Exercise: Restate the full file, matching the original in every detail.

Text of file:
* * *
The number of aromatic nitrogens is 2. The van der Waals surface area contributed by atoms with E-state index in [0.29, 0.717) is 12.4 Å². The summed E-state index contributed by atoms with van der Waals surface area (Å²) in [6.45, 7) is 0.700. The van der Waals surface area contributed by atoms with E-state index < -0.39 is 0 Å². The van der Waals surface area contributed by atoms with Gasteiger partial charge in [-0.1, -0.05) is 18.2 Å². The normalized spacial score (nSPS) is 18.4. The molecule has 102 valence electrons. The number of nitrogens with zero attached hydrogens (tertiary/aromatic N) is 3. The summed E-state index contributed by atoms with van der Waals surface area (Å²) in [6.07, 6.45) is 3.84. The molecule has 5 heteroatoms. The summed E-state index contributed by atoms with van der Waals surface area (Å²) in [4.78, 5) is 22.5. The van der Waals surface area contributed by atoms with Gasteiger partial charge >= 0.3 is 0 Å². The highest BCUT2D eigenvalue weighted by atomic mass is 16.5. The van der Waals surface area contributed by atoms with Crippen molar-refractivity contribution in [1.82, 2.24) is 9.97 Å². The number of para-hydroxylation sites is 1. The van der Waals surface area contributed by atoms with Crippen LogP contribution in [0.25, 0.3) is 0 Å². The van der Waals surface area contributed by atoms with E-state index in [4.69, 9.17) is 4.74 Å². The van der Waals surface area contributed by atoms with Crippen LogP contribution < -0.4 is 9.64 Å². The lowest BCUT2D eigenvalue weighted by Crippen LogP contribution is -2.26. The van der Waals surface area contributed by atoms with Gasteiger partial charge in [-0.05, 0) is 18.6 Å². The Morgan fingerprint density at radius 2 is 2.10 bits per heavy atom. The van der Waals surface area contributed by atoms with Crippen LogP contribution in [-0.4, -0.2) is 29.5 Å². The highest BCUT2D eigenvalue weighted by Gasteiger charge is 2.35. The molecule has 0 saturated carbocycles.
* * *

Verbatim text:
The number of aromatic nitrogens is 2. The van der Waals surface area contributed by atoms with E-state index in [0.29, 0.717) is 12.4 Å². The summed E-state index contributed by atoms with van der Waals surface area (Å²) in [6.45, 7) is 0.700. The van der Waals surface area contributed by atoms with E-state index < -0.39 is 0 Å². The van der Waals surface area contributed by atoms with Gasteiger partial charge in [-0.1, -0.05) is 18.2 Å². The normalized spacial score (nSPS) is 18.4. The molecule has 102 valence electrons. The number of nitrogens with zero attached hydrogens (tertiary/aromatic N) is 3. The summed E-state index contributed by atoms with van der Waals surface area (Å²) in [6.07, 6.45) is 3.84. The molecule has 5 heteroatoms. The summed E-state index contributed by atoms with van der Waals surface area (Å²) in [4.78, 5) is 22.5. The van der Waals surface area contributed by atoms with Gasteiger partial charge >= 0.3 is 0 Å². The highest BCUT2D eigenvalue weighted by atomic mass is 16.5. The van der Waals surface area contributed by atoms with Crippen molar-refractivity contribution in [1.82, 2.24) is 9.97 Å². The number of para-hydroxylation sites is 1. The van der Waals surface area contributed by atoms with Crippen LogP contribution in [0.25, 0.3) is 0 Å². The van der Waals surface area contributed by atoms with E-state index in [4.69, 9.17) is 4.74 Å². The van der Waals surface area contributed by atoms with Crippen LogP contribution < -0.4 is 9.64 Å². The lowest BCUT2D eigenvalue weighted by Crippen LogP contribution is -2.26. The van der Waals surface area contributed by atoms with Gasteiger partial charge in [-0.05, 0) is 18.6 Å². The Morgan fingerprint density at radius 2 is 2.10 bits per heavy atom. The van der Waals surface area contributed by atoms with Crippen LogP contribution in [-0.4, -0.2) is 29.5 Å². The highest BCUT2D eigenvalue weighted by Gasteiger charge is 2.35. The molecule has 0 saturated carbocycles.